Sixth Grade End-of-Year Activities
Sixth Grade End-of-Year Activities by Mrs. Kayla Paxson
The end of the year always seems to fly right by and this year was no exception. The sixth grade students were quite busy finishing off the year finalizing unit activities and projects. Here were some of our favorites:
Science Marble Roller Coasters - Students worked in groups to engineer a “roller coaster” for two separate marbles of different weights using pre-formed pipe insulation (that has a “track” for the marbles to roll through). Students had to constantly adapt to different heights, weights, accelerations, decelerations, etc. The challenge was to create as many loops, turns, or corkscrews that they could without the marbles jumping off the track and injuring “riders.” The students were able to get very creative in what classroom materials they used for starting points and supports for their tracks.
Science Disc Golf - Students loved getting an opportunity to spend a beautiful spring afternoon outside comparing the flight distances/patterns of various discs in disc golf. The class then averaged how many attempts it took us to complete each goal. Students also debated which discs seemed to work best for them, as well as thought about advantages and disadvantages they would give as advice to someone who might want help in making decisions while playing.
The Giver Paintings - The students spent the 4th nine weeks diving into The Giver by Lois Lowry as a novel study. While I won’t tell you much about the book (no spoilers here!), the students completed an extension art project that focused on the themes of the novel. These themes explored personal choice, individual freedoms, responsibility to community, citizenship, courage, and diversity. So, while each student was required to paint the same kind of forest background, they were allowed to choose the color of their one individual focus tree. While the students quickly discovered how much work and patience it takes to actually paint with acrylic paints, each student eventually was able to blend their trees into amazing creations of art following the instructions of a YouTube tutorial by Angela Anderson.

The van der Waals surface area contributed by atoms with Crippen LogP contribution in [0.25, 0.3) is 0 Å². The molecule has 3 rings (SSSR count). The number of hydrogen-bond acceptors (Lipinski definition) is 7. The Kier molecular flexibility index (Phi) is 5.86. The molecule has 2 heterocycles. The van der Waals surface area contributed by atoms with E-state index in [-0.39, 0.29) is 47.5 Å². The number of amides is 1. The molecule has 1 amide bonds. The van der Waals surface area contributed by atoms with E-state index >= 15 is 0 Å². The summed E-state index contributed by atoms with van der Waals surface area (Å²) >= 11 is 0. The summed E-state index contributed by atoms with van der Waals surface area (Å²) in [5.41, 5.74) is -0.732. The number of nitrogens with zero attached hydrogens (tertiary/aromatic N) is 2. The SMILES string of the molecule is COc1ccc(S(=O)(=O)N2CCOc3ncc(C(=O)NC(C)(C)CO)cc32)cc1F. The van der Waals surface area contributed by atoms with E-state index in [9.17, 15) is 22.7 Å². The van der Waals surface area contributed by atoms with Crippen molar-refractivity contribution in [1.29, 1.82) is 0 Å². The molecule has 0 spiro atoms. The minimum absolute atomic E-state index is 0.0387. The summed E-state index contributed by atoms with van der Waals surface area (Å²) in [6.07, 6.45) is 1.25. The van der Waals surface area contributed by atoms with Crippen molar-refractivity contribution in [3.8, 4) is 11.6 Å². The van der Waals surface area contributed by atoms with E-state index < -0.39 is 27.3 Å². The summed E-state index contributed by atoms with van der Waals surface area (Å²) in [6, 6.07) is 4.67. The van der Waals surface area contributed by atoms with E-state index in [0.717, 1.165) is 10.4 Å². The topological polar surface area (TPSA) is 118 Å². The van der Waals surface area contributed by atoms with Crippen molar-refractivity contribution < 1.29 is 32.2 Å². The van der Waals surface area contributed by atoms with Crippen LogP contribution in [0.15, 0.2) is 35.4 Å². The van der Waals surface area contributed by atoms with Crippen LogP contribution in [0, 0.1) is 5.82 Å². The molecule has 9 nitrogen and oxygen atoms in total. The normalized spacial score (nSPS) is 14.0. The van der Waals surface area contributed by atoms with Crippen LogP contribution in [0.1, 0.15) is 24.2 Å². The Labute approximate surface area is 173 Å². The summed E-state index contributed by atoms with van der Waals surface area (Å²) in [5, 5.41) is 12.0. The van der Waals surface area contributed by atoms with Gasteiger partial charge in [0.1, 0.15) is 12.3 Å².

“The Masked Sixth Grader” Projects - As everyone is aware, we started the school year off with the requirement of wearing masks during class. Based off of the show “The Masked Singer,” the sixth graders created their own versions of “The Masked Sixth Grader.” They were supposed to follow only two basic criteria. First, they must wear a mask/disguise their face. Second, they were to provide clues as to who they were without saying their name. The clues could be verbal or hidden in the background, on their clothes, etc.
Ancient Greece Myths- As we studied Ancient Greek mythology, the students wrote their own myths that used the greek gods/goddesses, as well as explained an aspect of nature (how it came to be, why it’s like that, how were the gods/goddesses involved, etc.) While I don’t have all of the sixth graders’ compositions to share, here is an example crafted by Ruth Carter’s clever imagination called The Thief’s Thumbprint to explain why everyone has different thumbprints (Autolycus means “thief,” while Eirenaios means “peace”):
One day in Greece there was a big market. A thief named Autolycus went to the market with his identical twin brother named Eirenaios. Autolycus had a plan to steal all the goods and then blame it on his brother, little did he know Eirenaios already knew his plan.
So Eirenaios prayed to Athena goddesses of wisdom and crafts to help him. Athena took pity on him and got an idea to make their thumbprints different. She went to the market disguised as a young girl and knocked over a jar of ink onto the table that had some goods on it that she knew Autolycus would try to steal.
Autolycus went to steal the goods, not noticing all the spilled ink. As he began to take the goods his thumbprints began to show up on them. He knew people saw him so he ran away to get his brother and put on a disguise.
He got Eirenaios and took him to where he hid the goods. There were guards there ready to catch the thief, so Autolycus said it was Eirenaios who did it, but the guards did not believe him because his thumbprint didn't match the ones on the goods. They then looked at Autolycus' thumbprint and saw that they matched the ones on the goods, so they took him to prison.
Ancient Rome Floor Mosaics - For Teacher Appreciation Week, the students participated in an extension art project that coordinated with their Ancient Rome social studies unit. Roman floor mosaics were created by the students to give to the high school teachers. Students spent time considering what they knew about the teachers’ interests (football, track, gardening, etc.), areas of instruction (photography, science, math, geography, music), or on random color schemes. Then, they cut up colored construction paper into small tiles of various shapes/sizes and decided on a layout to glue them down. They then put them outside each teacher’s door on the floor.
You can view pictures/videos of the student projects here: